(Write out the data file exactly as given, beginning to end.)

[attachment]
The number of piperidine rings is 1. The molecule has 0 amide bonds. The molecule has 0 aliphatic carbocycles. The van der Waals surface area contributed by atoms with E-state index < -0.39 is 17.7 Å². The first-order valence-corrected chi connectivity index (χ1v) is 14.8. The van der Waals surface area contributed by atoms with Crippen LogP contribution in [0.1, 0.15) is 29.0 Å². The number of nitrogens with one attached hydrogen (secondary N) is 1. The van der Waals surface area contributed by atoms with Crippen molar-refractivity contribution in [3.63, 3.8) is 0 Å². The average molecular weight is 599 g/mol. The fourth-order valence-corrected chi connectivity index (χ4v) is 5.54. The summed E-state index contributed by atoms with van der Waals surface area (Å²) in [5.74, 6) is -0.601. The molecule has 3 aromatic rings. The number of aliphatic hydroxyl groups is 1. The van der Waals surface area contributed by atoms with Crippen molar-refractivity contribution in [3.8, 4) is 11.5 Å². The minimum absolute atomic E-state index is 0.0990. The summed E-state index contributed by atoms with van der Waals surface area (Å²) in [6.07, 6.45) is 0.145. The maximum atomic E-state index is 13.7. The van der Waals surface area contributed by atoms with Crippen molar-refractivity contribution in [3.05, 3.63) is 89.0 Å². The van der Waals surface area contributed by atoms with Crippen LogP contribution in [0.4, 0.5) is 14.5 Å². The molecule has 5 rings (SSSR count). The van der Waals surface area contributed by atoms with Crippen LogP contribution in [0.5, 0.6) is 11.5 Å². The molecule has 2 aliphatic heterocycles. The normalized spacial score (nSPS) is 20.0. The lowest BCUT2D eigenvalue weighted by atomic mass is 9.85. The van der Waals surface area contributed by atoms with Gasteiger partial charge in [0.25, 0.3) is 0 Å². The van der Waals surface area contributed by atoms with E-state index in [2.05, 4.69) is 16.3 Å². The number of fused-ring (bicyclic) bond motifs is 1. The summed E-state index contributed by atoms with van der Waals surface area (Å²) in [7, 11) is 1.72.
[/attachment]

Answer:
The number of piperidine rings is 1. The molecule has 0 amide bonds. The molecule has 0 aliphatic carbocycles. The van der Waals surface area contributed by atoms with E-state index < -0.39 is 17.7 Å². The first-order valence-corrected chi connectivity index (χ1v) is 14.8. The van der Waals surface area contributed by atoms with Crippen LogP contribution in [0.1, 0.15) is 29.0 Å². The number of nitrogens with one attached hydrogen (secondary N) is 1. The van der Waals surface area contributed by atoms with Crippen molar-refractivity contribution in [3.63, 3.8) is 0 Å². The average molecular weight is 599 g/mol. The fourth-order valence-corrected chi connectivity index (χ4v) is 5.54. The summed E-state index contributed by atoms with van der Waals surface area (Å²) in [5.74, 6) is -0.601. The molecule has 3 aromatic rings. The number of aliphatic hydroxyl groups is 1. The van der Waals surface area contributed by atoms with Crippen molar-refractivity contribution in [3.8, 4) is 11.5 Å². The minimum absolute atomic E-state index is 0.0990. The summed E-state index contributed by atoms with van der Waals surface area (Å²) in [6.07, 6.45) is 0.145. The maximum atomic E-state index is 13.7. The van der Waals surface area contributed by atoms with Crippen molar-refractivity contribution in [3.05, 3.63) is 89.0 Å². The van der Waals surface area contributed by atoms with Crippen LogP contribution in [0.4, 0.5) is 14.5 Å². The molecule has 5 rings (SSSR count). The van der Waals surface area contributed by atoms with Crippen LogP contribution in [0.5, 0.6) is 11.5 Å². The molecule has 2 aliphatic heterocycles. The normalized spacial score (nSPS) is 20.0. The lowest BCUT2D eigenvalue weighted by atomic mass is 9.85. The van der Waals surface area contributed by atoms with Gasteiger partial charge in [0.25, 0.3) is 0 Å². The van der Waals surface area contributed by atoms with E-state index in [2.05, 4.69) is 16.3 Å². The number of fused-ring (bicyclic) bond motifs is 1. The summed E-state index contributed by atoms with van der Waals surface area (Å²) in [7, 11) is 1.72.